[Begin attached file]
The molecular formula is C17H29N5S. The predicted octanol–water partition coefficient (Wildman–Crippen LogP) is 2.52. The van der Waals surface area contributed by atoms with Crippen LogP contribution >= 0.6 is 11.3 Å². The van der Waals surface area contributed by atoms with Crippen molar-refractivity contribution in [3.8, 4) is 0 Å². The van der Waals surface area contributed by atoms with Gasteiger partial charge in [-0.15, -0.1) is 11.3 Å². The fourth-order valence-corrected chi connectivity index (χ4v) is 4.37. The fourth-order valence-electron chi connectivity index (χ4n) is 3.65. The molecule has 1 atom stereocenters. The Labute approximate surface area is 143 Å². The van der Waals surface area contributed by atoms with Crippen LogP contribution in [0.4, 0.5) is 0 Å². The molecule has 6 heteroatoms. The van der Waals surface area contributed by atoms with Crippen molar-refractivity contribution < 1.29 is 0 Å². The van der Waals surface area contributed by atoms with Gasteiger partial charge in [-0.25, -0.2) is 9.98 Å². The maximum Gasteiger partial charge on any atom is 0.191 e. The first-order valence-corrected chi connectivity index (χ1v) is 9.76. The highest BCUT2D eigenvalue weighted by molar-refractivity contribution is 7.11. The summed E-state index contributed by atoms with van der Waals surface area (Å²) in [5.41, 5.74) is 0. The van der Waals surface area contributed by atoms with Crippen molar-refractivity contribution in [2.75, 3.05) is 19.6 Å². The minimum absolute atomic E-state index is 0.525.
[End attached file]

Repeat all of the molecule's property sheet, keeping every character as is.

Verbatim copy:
The molecular formula is C17H29N5S. The predicted octanol–water partition coefficient (Wildman–Crippen LogP) is 2.52. The van der Waals surface area contributed by atoms with Crippen LogP contribution >= 0.6 is 11.3 Å². The van der Waals surface area contributed by atoms with Crippen molar-refractivity contribution in [3.8, 4) is 0 Å². The van der Waals surface area contributed by atoms with Gasteiger partial charge in [-0.15, -0.1) is 11.3 Å². The fourth-order valence-corrected chi connectivity index (χ4v) is 4.37. The fourth-order valence-electron chi connectivity index (χ4n) is 3.65. The molecule has 1 atom stereocenters. The Labute approximate surface area is 143 Å². The van der Waals surface area contributed by atoms with Crippen LogP contribution in [0.4, 0.5) is 0 Å². The molecule has 6 heteroatoms. The van der Waals surface area contributed by atoms with Crippen molar-refractivity contribution < 1.29 is 0 Å². The van der Waals surface area contributed by atoms with Gasteiger partial charge in [-0.25, -0.2) is 9.98 Å². The maximum Gasteiger partial charge on any atom is 0.191 e. The first-order valence-corrected chi connectivity index (χ1v) is 9.76. The highest BCUT2D eigenvalue weighted by molar-refractivity contribution is 7.11. The summed E-state index contributed by atoms with van der Waals surface area (Å²) in [5.41, 5.74) is 0. The van der Waals surface area contributed by atoms with Crippen molar-refractivity contribution in [2.75, 3.05) is 19.6 Å². The minimum absolute atomic E-state index is 0.525.